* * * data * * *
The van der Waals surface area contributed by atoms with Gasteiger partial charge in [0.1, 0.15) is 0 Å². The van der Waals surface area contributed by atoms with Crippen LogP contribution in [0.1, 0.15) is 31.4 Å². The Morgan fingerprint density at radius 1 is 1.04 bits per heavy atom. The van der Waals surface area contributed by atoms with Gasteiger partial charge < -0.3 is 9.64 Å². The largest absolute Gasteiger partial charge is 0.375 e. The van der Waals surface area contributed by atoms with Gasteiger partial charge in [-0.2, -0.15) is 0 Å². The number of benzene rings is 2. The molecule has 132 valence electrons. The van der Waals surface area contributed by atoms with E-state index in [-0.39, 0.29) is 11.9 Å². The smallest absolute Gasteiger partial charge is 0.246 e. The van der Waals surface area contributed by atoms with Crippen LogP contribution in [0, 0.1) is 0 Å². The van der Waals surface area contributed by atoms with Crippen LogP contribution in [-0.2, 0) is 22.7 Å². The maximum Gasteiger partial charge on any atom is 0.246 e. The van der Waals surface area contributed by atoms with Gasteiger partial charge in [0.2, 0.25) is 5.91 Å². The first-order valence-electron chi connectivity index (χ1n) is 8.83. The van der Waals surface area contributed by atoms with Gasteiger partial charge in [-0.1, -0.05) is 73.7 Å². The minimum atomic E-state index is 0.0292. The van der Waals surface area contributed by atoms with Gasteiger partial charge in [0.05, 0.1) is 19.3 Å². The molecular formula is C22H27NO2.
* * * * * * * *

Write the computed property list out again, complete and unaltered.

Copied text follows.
The van der Waals surface area contributed by atoms with Gasteiger partial charge in [0.1, 0.15) is 0 Å². The van der Waals surface area contributed by atoms with Crippen LogP contribution in [0.1, 0.15) is 31.4 Å². The Morgan fingerprint density at radius 1 is 1.04 bits per heavy atom. The van der Waals surface area contributed by atoms with Gasteiger partial charge < -0.3 is 9.64 Å². The largest absolute Gasteiger partial charge is 0.375 e. The van der Waals surface area contributed by atoms with Gasteiger partial charge in [-0.2, -0.15) is 0 Å². The number of benzene rings is 2. The molecule has 132 valence electrons. The van der Waals surface area contributed by atoms with E-state index in [-0.39, 0.29) is 11.9 Å². The smallest absolute Gasteiger partial charge is 0.246 e. The van der Waals surface area contributed by atoms with Crippen LogP contribution in [0, 0.1) is 0 Å². The van der Waals surface area contributed by atoms with Crippen LogP contribution in [-0.2, 0) is 22.7 Å². The maximum Gasteiger partial charge on any atom is 0.246 e. The van der Waals surface area contributed by atoms with Gasteiger partial charge in [0.2, 0.25) is 5.91 Å². The first-order valence-electron chi connectivity index (χ1n) is 8.83. The van der Waals surface area contributed by atoms with Gasteiger partial charge in [-0.1, -0.05) is 73.7 Å². The minimum atomic E-state index is 0.0292. The van der Waals surface area contributed by atoms with Gasteiger partial charge in [0.05, 0.1) is 19.3 Å². The molecular formula is C22H27NO2.